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The Class That Gave Me Hope for a Future Where Chronic Pain Is Validated

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When I signed up for the module to study pain, body and mind in my psychology course, I admit I was worried and ready for an argument. I was ready to be told what pain was and how it was experienced. I thought I would be told rather than heard and I was ready to stand up and fight for what I believe in to a professional who studies pain and how it happens and how it’s processed in the mind and body.

I myself have chronic pain with endometriosis and a current acute-ish, chronic-ish unknown pain (it’s a long story, and not a good one) and am great friends with a woman who struggles with fibromyalgia. Needless to say, I know pain very well. So there I was, all revved up and ready to go when the strangest thing happened.

He listened. He asked how we experience or think of pain and what we think it is. I told him about my own experiences and instead of shutting me down, he agreed. This lecturer knew we knew the basics of pain in the mind as third-year students, and so allowed us to speak freely our own opinions. He not only showed he understood with his words, but he took it even further.

He went on to explain to the class how chronic pain leads to such misunderstanding from the world. He taught the seminar group about how professionals treat those with chronic pain; he explained and educated those who otherwise might not know how we feel and experience pain. He went into detail about how doctors don’t always know how to treat individuals with chronic pain and so they wind up taking it out on the patients and never treat them. He explained how it can affect our mental health, how it can lead us to become depressed or non-functional. He also had a letter sent to him by someone with fibro as part of the lesson plan, and said individuals with fibro will be coming to speak to us to help us understand what it is to feel pain.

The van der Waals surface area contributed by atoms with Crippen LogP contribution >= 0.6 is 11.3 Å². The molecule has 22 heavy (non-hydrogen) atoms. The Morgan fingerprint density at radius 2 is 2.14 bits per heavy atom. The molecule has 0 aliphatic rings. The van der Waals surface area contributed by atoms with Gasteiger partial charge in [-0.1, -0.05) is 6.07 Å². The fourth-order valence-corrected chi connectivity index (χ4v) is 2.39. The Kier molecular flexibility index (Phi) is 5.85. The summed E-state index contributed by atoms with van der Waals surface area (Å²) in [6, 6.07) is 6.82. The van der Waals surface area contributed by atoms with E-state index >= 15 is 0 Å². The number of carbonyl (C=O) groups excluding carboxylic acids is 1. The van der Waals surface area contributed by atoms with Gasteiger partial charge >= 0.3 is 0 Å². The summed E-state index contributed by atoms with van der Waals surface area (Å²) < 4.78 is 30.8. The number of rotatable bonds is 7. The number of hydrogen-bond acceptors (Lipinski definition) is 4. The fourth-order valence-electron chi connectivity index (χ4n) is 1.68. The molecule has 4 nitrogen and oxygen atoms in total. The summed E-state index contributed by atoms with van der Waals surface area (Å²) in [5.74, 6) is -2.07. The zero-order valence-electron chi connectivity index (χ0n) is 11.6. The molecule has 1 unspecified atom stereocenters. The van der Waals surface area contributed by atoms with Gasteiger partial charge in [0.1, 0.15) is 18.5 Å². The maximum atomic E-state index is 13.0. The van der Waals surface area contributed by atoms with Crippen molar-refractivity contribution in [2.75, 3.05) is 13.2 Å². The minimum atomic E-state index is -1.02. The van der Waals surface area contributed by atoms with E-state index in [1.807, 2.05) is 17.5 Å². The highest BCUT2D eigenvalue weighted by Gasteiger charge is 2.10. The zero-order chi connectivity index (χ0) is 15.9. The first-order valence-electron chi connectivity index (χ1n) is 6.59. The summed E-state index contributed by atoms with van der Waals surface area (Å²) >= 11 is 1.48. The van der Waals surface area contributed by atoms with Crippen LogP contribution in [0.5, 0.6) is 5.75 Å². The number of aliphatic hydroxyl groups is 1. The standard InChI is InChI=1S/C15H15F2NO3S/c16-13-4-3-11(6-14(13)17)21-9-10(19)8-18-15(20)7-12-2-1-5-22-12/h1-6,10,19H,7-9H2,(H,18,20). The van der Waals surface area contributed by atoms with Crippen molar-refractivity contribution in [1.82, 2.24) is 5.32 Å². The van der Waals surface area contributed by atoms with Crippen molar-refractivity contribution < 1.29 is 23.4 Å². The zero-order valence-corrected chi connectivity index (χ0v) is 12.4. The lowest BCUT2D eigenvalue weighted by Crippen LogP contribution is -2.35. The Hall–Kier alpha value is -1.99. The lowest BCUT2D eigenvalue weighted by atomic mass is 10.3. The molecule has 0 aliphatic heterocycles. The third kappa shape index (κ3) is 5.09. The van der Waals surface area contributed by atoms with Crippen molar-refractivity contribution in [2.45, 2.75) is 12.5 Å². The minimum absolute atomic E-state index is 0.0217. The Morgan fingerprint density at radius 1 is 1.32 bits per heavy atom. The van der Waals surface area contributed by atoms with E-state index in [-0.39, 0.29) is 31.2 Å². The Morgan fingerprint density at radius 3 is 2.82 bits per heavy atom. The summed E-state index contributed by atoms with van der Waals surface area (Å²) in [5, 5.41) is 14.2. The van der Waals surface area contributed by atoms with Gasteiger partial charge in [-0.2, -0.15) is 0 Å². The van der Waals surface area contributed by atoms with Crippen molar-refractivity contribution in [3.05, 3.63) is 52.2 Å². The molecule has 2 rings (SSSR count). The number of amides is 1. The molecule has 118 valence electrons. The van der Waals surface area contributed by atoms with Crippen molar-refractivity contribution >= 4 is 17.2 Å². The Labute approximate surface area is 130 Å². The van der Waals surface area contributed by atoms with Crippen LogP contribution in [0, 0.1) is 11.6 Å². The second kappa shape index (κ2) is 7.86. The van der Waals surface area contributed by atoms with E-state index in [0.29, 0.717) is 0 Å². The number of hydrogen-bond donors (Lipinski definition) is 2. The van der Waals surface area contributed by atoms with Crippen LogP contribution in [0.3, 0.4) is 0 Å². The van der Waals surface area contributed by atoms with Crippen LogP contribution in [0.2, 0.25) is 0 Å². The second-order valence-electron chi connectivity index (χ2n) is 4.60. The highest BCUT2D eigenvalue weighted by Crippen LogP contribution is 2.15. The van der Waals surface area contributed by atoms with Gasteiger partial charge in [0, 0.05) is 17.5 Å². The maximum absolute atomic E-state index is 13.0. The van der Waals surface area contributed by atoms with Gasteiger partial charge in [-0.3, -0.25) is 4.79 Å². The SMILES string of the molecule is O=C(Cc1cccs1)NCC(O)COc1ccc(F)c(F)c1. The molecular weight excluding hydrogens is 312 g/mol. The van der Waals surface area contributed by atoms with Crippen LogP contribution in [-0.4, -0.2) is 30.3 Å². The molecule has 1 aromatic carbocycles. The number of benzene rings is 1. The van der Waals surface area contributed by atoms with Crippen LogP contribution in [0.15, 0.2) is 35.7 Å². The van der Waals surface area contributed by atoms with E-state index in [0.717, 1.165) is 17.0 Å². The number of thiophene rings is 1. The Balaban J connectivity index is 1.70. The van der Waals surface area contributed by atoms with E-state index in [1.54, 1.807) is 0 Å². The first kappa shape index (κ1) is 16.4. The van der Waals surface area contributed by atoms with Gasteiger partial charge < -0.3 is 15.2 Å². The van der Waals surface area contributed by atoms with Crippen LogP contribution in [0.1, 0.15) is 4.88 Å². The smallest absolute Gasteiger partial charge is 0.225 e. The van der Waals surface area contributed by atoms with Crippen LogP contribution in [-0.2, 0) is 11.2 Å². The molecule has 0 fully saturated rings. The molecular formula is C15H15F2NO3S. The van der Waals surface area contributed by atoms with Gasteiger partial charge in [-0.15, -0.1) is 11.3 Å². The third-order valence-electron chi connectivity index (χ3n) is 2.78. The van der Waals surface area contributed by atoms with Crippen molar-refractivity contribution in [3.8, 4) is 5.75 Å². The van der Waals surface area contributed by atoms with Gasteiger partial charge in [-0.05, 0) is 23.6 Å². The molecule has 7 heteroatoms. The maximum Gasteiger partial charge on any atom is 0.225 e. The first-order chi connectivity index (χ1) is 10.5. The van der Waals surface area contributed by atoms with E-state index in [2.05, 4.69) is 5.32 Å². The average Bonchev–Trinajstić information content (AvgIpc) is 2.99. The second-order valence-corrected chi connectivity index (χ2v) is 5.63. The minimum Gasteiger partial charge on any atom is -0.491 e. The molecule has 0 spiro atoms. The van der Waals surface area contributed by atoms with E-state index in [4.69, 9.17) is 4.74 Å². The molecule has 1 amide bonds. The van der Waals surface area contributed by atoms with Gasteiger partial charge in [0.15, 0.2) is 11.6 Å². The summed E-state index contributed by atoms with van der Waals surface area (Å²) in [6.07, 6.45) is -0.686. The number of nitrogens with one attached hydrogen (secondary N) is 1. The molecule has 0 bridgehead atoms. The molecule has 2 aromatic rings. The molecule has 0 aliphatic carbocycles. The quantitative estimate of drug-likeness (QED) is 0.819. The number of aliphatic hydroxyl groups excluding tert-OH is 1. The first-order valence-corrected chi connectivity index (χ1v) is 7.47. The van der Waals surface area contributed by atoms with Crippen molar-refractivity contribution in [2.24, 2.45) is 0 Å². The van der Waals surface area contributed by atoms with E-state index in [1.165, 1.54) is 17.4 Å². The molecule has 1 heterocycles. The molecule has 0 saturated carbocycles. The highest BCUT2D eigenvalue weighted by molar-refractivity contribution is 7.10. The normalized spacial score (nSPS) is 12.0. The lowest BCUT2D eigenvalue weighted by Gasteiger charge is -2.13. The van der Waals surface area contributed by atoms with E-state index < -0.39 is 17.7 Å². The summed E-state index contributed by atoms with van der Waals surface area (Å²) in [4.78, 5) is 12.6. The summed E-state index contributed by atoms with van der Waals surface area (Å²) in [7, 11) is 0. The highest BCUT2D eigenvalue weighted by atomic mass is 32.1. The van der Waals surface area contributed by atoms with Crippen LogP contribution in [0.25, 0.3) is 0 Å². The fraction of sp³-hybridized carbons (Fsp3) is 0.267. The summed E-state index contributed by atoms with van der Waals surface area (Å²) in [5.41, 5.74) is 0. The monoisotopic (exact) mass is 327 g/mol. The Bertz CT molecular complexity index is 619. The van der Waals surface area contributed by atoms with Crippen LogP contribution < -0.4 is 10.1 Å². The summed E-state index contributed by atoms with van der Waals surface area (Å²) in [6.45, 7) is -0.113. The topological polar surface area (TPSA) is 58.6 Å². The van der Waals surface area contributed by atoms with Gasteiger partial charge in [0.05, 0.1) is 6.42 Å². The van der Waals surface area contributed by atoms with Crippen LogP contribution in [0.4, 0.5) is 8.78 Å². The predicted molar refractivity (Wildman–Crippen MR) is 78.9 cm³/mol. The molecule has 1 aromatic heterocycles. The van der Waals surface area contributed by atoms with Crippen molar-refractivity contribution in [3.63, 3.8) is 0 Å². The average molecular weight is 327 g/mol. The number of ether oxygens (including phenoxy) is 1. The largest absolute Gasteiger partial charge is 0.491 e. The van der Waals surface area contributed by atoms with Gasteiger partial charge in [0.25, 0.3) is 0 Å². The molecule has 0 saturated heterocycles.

I realized in that lecture, while I was feeling so amazing, it was only small things that had been done to make me feel that way. All that had happened was I had shared how I felt and not been questioned. Not had someone explain away my pain or my experience. Someone, a professional, listened and validated me. He then shared that with a group of people who can now go into their studies, their own influences on science with this mindset. It gave me insight to the fact that there are professionals out there dedicating their entire careers to validating our pain, to trying to show doctors we exist and we aren’t lying or exaggerating.

After so long of having my pain be mistreated, of having doctors neglect and mistreat those I love, and those who I barely know yet share a sisterhood with, it felt like I could breathe again. In that lecture I felt entirely safe and understood. I felt hope for the future that one day, a girl with endo, fibro, interstitial cystitis, MS or any other chronically painful condition will be able to walk into a doctor’s office and have them say, “I believe you. You must be in so much pain. Let’s get an action plan in place to help you cope and get the best out of life.” Yesterday I thought that day would never come, but today I have hope it’s coming.

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Thinkstock photo via Jacob Ammentorp Lund.

Originally published: October 18, 2017
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